As I rapidly approach 50, I’m now seeing all these incidents in a new light. Who’s going to take care of me when I get old – if I should be that lucky? I’m an only child. I’ve never been married and don’t have any kids. I’m close with a couple of cousins on my father’s side, but they have their own lives. I don’t know if I’ll end up in this house where I grew up, or if I’ll have a home of my own. But, if I should have the good grace of living to an old age, who could I depend on for support? I can see dogs in my future though. They make great companions, yet unless they can be trained to dial 911, or administer first aid, that’s about the extent of their practicality. Still, I’d almost rather have a dog than a spouse or a partner. I’ve never been good at romantic relationships.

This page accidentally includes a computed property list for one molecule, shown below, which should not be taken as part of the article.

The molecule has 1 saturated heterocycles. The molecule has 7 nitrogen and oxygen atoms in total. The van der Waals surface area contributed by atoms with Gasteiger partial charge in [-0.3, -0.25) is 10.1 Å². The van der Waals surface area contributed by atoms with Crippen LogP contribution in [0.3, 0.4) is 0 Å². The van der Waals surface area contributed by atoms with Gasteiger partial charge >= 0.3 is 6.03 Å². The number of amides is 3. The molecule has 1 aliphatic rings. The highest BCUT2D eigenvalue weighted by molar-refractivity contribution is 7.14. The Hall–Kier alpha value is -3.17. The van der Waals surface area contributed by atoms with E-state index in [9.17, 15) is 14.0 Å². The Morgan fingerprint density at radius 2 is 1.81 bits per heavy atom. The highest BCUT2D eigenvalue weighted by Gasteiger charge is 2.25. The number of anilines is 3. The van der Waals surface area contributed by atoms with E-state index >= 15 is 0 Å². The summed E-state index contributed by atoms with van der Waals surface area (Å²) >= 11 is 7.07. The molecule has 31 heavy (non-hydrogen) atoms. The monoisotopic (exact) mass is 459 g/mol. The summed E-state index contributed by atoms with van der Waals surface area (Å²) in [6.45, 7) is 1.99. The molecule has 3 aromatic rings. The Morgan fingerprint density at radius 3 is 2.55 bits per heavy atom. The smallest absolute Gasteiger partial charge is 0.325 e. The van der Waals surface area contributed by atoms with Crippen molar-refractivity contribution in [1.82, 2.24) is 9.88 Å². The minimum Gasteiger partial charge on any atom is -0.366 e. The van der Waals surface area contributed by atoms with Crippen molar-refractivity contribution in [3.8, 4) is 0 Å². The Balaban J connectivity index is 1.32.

It’s a serious issue facing us, as life expectancy in the U.S. and other developed nations reaches ever-increasing highs. The current (and relentless) American obesity epidemic may put a dent in the welfare of my fellow citizens. However, medical and scientific advances have allowed the populations of developed nations to experience greater rates of longevity, which is a good thing, of course. People should be able to live as long as they possibly can. But, those longer life expectancies also present some unique challenges; a fair trade-off, I presume. It goes beyond just tolerating old folks’ stories of ‘way back when.’ Older people generally require specialized medications and treatments. Arthritis, hearing and vision loss and immobility are among many such concerns for senior citizens. There’s a growing industry within the medical community that targets elder care. It’s virtually uncharted territory.